“Sage has done a wonderful job for us in a number of important roles.” Those were the words of John Skipper, President of ESPN, in reference to on-air personality Sage Steele. Skipper was compelled to give a statement to USA Today Sports following rampant speculation that Steele had been demoted from her high profile job. “Sage definitively has a bright and long-term future at ESPN and my complete support, said the network boss.
The reason for this public outreach was not due to any questionable act by Steele, but instead a series of notable and possibly interconnected events. At the heart was the announcement that Steele would no longer have a seat on the pregame show NBA Countdown and that she was being replaced by Michelle Beadle. No specifics given behind the decision, and there was no recognizable issue that sparked the change.
What made the move more curious was the release this week of a new set of social standards ESPN issued to its on-air personalities. These were guidelines specifically concerning acceptable political content and the proper times to bring up subjects on air and social media. The network has been recognized as harboring a growing leftist narrative for the past few years which has been suspected as a reason for a ratings erosion.
What has built up significant theorizing on this move is that Sage Steele is recognized as a right-of-center voice at the network. This past football season, when many mouthpieces were lending support to NFL players who were kneeling during the national anthem, Sage tweeted after Mike Evans, of the Buccaneers, chastising his demonstration.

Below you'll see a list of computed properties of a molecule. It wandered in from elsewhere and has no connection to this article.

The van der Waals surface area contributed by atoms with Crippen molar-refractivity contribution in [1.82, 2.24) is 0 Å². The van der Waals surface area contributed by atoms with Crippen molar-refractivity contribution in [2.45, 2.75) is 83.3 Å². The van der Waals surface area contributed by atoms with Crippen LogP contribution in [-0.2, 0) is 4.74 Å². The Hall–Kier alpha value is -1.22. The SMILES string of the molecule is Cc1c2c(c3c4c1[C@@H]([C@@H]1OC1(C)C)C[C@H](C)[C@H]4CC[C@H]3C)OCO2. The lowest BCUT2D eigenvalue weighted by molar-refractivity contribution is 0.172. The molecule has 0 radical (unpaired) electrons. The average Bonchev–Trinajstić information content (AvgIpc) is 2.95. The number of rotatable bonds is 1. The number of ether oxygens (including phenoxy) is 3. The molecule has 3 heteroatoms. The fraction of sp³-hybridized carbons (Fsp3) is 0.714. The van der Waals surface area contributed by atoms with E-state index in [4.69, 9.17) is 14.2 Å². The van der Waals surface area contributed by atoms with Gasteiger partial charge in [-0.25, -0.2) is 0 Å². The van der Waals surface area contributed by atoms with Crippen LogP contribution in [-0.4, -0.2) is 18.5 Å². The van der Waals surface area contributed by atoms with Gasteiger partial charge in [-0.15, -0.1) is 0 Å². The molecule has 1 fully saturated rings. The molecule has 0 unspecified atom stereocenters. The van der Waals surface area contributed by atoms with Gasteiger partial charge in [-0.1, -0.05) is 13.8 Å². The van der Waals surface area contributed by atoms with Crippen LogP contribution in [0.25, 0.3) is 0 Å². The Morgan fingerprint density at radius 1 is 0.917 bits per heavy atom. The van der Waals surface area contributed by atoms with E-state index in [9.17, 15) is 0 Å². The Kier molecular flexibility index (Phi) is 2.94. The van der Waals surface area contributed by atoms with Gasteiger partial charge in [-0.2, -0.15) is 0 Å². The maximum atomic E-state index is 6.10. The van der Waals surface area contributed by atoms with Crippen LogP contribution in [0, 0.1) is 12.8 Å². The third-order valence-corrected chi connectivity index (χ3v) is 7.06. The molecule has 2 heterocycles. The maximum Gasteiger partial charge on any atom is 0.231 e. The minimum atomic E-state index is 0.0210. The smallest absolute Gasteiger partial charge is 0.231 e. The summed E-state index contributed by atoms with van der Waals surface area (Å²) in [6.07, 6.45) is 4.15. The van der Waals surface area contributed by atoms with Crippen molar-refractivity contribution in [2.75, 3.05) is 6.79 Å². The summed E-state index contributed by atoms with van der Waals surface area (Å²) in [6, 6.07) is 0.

In January Steele came under fire for an InstaGram post she made about her travels being impacted by Trump protesters. She and other travelers had to walk with luggage for over a mile due to roads being blocked, and thus she vented. There was a social media blowback because that is the way our country is now set up; people who express their political opinion need to be praised, but those expressing a differing opinion are out of line.
For balance, however, let’s look to Michelle Beadle, the woman replacing Steele. Her Twitter timeline is filled with political cant, and most of it is boldly in the anti-Trump category. She had a series of tweets commenting on Trump’s speech to Congress, repeatedly referring to politicians clapping as a group of monkeys. In another post she wrote, “Had a dream that a clown car emptied into a big white mansion. They failed civics tests & then started yelling at everyone to do their jobs. It is rather telling Beadle, rather than incurring wrath for being for more acerbically outspoken, receives a promotion.
The curiosity of the Steele move is the timing, given the NBA season is just finishing and the playoffs are imminent — hardly the moment you expect drastic changes with your on-air talent like this. While no particular infraction is cited for her being dispatched the network continues to show a preference for one type of political discourse.
It is a fair question to ask if this climate may be due to the fact ESPN is owned by Disney. The liberal tolerance could be traced to the top. CEO Bob Iger has indicated there is a possibility of running for President in 2020. This could be a level of bias that runs from the very top down.
It would possibly explain how blatantly leftist commentary is tolerated at the network, while conservative opinions may find personalities dispatched to lesser positions.